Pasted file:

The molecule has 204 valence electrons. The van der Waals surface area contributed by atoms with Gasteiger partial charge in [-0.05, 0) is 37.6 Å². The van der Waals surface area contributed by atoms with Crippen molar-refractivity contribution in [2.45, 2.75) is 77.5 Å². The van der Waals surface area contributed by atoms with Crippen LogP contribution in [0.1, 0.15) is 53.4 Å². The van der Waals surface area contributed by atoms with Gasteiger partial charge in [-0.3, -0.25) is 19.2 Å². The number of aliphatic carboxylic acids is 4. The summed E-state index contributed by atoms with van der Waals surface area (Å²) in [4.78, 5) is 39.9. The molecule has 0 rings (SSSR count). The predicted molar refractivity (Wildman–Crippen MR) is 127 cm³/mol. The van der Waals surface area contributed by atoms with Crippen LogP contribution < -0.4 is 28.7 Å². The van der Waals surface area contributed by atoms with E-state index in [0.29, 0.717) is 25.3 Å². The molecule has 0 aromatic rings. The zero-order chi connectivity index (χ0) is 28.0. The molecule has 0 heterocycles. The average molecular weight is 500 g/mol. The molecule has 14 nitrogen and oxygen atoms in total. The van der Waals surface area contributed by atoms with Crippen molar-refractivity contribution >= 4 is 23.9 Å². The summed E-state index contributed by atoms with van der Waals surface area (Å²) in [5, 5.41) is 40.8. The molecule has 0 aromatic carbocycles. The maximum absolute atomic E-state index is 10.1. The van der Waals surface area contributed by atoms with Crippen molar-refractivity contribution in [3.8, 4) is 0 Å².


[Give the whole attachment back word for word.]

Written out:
The molecule has 204 valence electrons. The van der Waals surface area contributed by atoms with Gasteiger partial charge in [-0.05, 0) is 37.6 Å². The van der Waals surface area contributed by atoms with Crippen molar-refractivity contribution in [2.45, 2.75) is 77.5 Å². The van der Waals surface area contributed by atoms with Crippen LogP contribution in [0.1, 0.15) is 53.4 Å². The van der Waals surface area contributed by atoms with Gasteiger partial charge in [-0.3, -0.25) is 19.2 Å². The number of aliphatic carboxylic acids is 4. The summed E-state index contributed by atoms with van der Waals surface area (Å²) in [4.78, 5) is 39.9. The molecule has 0 rings (SSSR count). The predicted molar refractivity (Wildman–Crippen MR) is 127 cm³/mol. The van der Waals surface area contributed by atoms with Crippen LogP contribution < -0.4 is 28.7 Å². The van der Waals surface area contributed by atoms with E-state index in [0.29, 0.717) is 25.3 Å². The molecule has 0 aromatic rings. The zero-order chi connectivity index (χ0) is 28.0. The molecule has 0 heterocycles. The average molecular weight is 500 g/mol. The molecule has 14 nitrogen and oxygen atoms in total. The van der Waals surface area contributed by atoms with Crippen molar-refractivity contribution >= 4 is 23.9 Å². The summed E-state index contributed by atoms with van der Waals surface area (Å²) in [5, 5.41) is 40.8. The molecule has 0 aromatic carbocycles. The maximum absolute atomic E-state index is 10.1. The van der Waals surface area contributed by atoms with Crippen molar-refractivity contribution in [3.8, 4) is 0 Å².